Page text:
ASPPA Study Says Bad Math Targets 401(k) Plans

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Research Shows Estimates for Cutting Retirement Savings Exaggerated; Actual Savings are 55 – 75 Percent Less than Forecast

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If we reduce the incentives for workers to save, we will be sending millions of low- to moderate-income workers into retirement with little savings.

Proposals to scale back or eliminate retirement savings incentives in 401(k) plans not only endanger the ability of low- and moderate-income workers to enjoy secure retirements but are based on faulty math, according to new research from the American Society of Pension Professionals & Actuaries (ASPPA). ASPPA analysis shows the real cost of retirement savings incentives to be 55 to 75 percent lower than claimed by budget hawks, meaning that proposed cuts will not save nearly as much as advertised even as they jeopardize the future of 401(k)s and other retirement plans.

When evaluating the cost of the tax deferrals associated with defined-contribution plans such as 401(k) and Keogh plans, the Congressional Joint Committee on Taxation (JCT) and the Treasury Department’s Office of Tax Analysis (OTA) both use current cash-flow analysis. Since workers withdraw money from these plans only in retirement, the taxes paid show up outside the 10-year timeframe used in cash-flow analysis, and therefore are “scored” as lost revenue, rather than deferred revenue. These tax deferrals differ from tax credits or deductions, such as those for medical expenses or mortgage interest, since the taxes deferred ultimately are paid.

The faulty analysis dramatically exaggerates the real cost of the tax incentives for retirement plans. In fact, using present-value analysis – which economists typically use for long-term analysis – economist Judy Xanthopoulos and tax attorney Mary M. Schmitt have calculated that present-value estimates of the five-year cost of retirement savings tax expenditure are 55 percent lower than those of the JCT and 75 percent lower than those of the OTA.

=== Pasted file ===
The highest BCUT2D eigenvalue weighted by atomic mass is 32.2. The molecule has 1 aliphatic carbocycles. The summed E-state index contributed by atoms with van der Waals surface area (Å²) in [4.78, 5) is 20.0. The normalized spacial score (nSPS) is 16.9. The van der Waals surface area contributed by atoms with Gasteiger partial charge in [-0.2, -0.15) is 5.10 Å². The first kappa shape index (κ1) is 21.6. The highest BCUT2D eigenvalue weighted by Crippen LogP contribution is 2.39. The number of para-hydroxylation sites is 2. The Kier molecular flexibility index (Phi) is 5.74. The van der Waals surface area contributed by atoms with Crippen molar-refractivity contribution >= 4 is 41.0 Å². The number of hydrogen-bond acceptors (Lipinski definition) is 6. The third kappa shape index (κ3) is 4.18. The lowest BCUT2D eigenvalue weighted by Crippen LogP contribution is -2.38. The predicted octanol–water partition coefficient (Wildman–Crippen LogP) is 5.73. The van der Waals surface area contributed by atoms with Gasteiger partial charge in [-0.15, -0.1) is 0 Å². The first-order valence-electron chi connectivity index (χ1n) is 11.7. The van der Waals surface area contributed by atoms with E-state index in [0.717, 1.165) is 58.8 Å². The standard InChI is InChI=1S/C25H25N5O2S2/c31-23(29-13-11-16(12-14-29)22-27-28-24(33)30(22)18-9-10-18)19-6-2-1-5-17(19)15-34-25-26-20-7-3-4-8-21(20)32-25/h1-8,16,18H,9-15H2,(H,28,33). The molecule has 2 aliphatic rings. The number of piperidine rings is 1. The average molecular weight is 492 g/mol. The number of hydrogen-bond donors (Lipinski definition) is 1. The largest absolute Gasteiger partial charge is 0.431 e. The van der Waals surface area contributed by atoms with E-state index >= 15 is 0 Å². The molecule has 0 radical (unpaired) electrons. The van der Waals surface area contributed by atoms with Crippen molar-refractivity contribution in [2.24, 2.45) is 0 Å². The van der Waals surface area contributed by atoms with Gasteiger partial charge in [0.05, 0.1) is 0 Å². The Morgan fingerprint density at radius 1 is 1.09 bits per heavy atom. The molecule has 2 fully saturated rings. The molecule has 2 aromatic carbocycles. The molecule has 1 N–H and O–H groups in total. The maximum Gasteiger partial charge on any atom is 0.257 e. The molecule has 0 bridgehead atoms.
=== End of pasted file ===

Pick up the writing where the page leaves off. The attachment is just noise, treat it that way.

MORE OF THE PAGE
“ASPPA’s analysis, which takes the same long-term view that economists employ in evaluating other forms of investment, shows that the short-term window used in Washington budget scoring overstates the cost of retirement savings incentives – and therefore the savings that would result from slashing these incentives,” said Brian H. Graff, ASPPA’s Executive Director and Chief Executive Officer. “401(k) plans and similar plans are the best way for Americans to save for the future. If we reduce the incentives for workers to save through these plans, we will send millions of low- to moderate-income workers into retirement with little savings.”

The JCT and OTA numbers are commonly used in proposals for reducing the federal budget deficit. The National Commission on Fiscal Responsibility and Reform (the Simpson-Bowles commission), for instance, proposed capping the amount of money people could contribute to tax-deferred retirement accounts to $20,000 a year or 20 percent of income, whichever is less. A plan put forth by former U.S. Senator Pete Domenici and former Director of the Office of Management and Budget Alice Rivlin included a similar proposal.

The benefits of these 401(k) plans go disproportionately to working families with less than $100,000 in income, who receive 62 percent of the tax benefits associated with such plans despite paying pay only 26 percent of the total income taxes received by the federal government.

“We need to make progress on reducing the federal budget deficit, but making it harder for working and middle-income families to save for retirement is a short-sighted way to save money,” said Graff. “Not only will the long-term savings be far less than advertised, but we would be putting these families in a position in which they would have to seek government assistance when their savings ran out.”

The discussion of reductions in retirement savings incentives come at a time when other sources of retirement income are expected to decline in relative importance, with concerns about the long-term financial viability of Social Security and when fewer workers are covered by traditional pension plans.

“The federal government needs to put its fiscal house in order, but national solvency should not come at the expense of personal solvency. We should reduce neither the incentive workers have to save for their future nor incentives for companies to offer 401(k) plans to their employees,” said Putnam Investments President and Chief Executive Officer Robert L. Reynolds, who has long been an advocate of reforming the nation’s public and private retirement systems.

Read the full ASPPA’s report Retirement Savings and Tax Expenditure Estimates

About ASPPA: The American Society of Pension Professionals & Actuaries (ASPPA) is a national organization of more than 7,500 retirement plan and benefits professionals that serves as the educator, voice, and advocate for the employer-based retirement system. ASPPA members are administrators, actuaries, advisors, attorneys, accountants, and other financial services professionals who provide consulting and administrative services for qualified retirement plans.


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